Darkest Mercy – Melissa Marr
Release Date: 3rd March 2011
Other Titles in this Series: Wicked Lovely, Ink Exchange, Fragile Eternity, Radiant Shadows
Send the messengers for the Faery Courts. This is the end.
Aislinn took a steadying breath. “I need to find out where Keenan is. If he’s not home, I’m going to war without him...which is not ideal. Someone knows where he is.”
“I do not, my queen. I give you my word that I will find out, though.” Tavish’s restrained facade slipped, and she saw the faery-cruel expression as he asked, “Are there limits to the methods?”
The Summer King is missing; the Dark Court is bleeding; and a stranger walks the streets of Huntsdale, his presence signifying the deaths of powerful fey. Love, despair and betrayal ignite the Faery Courts, and in the final conflict some will win...and some will lose everything.
This review is in a very different style for me as I am also submitting it for a creative writing assessment. Let me know what you think!
Reading Darkest Mercy was like slipping into an old, comfy pair of jeans that I haven’t worn in a while; both familiar and new. As the final instalment in a five book series, lots of loose ends and story arcs needed to be tied up in Darkest Mercy because the series focused on the stories of Seth and Aislinn; Keenan and Donia; Leslie, Niall and Irial; Ani and Devlin; Sorcha and The Hunt with each one of the first four books dedicated to one or two of the couples until they all came together in Darkest Mercy without losing the originality and intricacy that I’ve come to expect from Melissa Marr’s writing. And then each of the pairings brought the Faery Courts and their politics, traditions and hierarchies that are associated with them.
The Courts are evoked so perfectly that I can envisage the vicious brutality of the Dark Court, the strict and controlled High Court, the harsh and uncompromising nature of Winter and Summer’s frivolity and passion. Each Court has particular types of fey that fit in with the motives and traditions of each Court, such as the thistle-fey who belong to the Dark Court and the Winter Queen’s ly-ergs. But what astounds me about the Faery Courts the most is how they fit seamlessly into our world.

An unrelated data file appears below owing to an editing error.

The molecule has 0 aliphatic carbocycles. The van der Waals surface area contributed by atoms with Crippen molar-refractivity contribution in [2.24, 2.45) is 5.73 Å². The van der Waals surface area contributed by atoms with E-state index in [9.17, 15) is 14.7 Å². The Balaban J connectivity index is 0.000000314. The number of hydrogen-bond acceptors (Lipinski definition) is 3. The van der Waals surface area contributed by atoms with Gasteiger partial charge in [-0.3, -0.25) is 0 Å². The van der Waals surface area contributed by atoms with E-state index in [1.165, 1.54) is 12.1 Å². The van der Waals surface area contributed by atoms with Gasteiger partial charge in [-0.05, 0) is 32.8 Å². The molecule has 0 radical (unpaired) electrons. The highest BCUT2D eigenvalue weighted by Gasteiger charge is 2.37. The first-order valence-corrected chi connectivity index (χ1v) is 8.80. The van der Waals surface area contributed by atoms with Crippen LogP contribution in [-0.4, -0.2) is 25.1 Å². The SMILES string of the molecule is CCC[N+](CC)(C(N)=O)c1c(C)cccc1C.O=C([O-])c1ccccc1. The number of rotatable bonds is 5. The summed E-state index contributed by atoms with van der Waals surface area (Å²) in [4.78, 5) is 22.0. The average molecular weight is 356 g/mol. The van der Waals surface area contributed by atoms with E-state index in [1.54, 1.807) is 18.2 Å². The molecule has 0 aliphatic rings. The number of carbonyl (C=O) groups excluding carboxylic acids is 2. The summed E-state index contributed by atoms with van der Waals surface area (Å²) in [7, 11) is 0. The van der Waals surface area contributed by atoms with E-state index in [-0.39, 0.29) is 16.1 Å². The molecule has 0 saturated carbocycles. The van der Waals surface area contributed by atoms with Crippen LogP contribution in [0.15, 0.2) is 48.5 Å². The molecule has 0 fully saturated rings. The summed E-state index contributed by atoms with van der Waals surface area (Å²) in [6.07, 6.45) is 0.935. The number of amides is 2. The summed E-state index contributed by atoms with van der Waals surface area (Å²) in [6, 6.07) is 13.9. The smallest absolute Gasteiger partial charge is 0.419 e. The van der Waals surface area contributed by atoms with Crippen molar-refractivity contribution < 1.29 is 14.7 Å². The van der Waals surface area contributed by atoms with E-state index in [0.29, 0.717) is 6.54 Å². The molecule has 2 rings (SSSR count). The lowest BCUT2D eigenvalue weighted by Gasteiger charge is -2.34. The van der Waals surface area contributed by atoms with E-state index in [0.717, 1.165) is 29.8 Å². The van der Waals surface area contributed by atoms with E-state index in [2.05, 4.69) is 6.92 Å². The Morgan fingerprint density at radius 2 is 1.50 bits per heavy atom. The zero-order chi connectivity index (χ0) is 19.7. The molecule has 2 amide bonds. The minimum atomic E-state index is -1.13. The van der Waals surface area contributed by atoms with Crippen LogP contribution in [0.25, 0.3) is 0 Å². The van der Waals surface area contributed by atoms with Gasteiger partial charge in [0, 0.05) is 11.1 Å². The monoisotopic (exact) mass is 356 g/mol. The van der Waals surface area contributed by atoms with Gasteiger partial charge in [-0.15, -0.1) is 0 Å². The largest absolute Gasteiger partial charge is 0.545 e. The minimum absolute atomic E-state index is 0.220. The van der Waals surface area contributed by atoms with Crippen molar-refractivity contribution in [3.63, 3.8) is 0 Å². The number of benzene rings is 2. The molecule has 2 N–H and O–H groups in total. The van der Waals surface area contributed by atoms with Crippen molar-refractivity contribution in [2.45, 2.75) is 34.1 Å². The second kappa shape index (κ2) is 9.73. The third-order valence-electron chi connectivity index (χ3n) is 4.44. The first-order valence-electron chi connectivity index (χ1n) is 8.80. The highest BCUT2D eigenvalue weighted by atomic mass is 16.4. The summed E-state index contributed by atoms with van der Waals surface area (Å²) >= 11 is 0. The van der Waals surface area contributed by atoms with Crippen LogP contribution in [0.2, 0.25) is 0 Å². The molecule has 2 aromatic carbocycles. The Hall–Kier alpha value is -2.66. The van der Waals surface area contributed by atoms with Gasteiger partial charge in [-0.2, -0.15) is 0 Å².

Marr describes the clashing of Faery and the mortal town of Huntsdale, Pennsylvania so lyrically and vividly that when I feel unexpected gusts of wind on the streets, I find myself wondering, however illogically, that maybe, just maybe, there are faeries warring just beyond my sight...
As well as the magic of Marr’s enchanting prose, the characters are what have made me devour each book in the Wicked Lovely series. This goes as far as me feeling sad as I turned the last page of Darkest Mercy on the end of stories that I’ve followed for four years. Although Darkest Mercy is comprised of a cast of complex and exquisitely wrought characters, my strongest feelings laid with the ones we were introduced to first: Aislinn, Seth and Keenan. And reaching back to my memory of the first book, Wicked Lovely, I’m stunned by their development and growth. With some series’ characters grow stale; they do not develop and change along with the story but remain exactly the same. This cannot be said for Marr’s characters in the slightest.
The premise of the entire series is based on the curse of the Summer King, Keenan, so throughout the series we’ve been waiting for him to find his queen and hopefully reverse the damage done by his curse. And he did. But his 900 year long quest didn't turn out quite how I imagined, and yet now, I realise that there was really no other way. And then you have, Aislinn, the heroine of the Wicked Lovely saga. The shy, scared and lonely girl of Wicked Lovely has become the strong, powerful and rightful Summer Queen by overcoming loss and hurt and making decisions that would dictate the future of Faery for centuries. With Seth you have a truly remarkable person who has very little and yet would sacrifice it all for the people that he loves and cares for with very little thought. His loyalty and dedication is admirable and makes him an even more compelling character to the reader as well as to Aislinn.
Though Darkest Mercy is in no way a literary feat or likely to be in line for the Man Booker, it is the best type of fiction in my opinion. There is spellbinding writing, an ingeniously woven and intricate plot, complex characters that I can easily connect with and a mythology that’s both twisted and romantic and utterly mesmerising. In other words, Darkest Mercy is escapism in its purest and guiltiest form.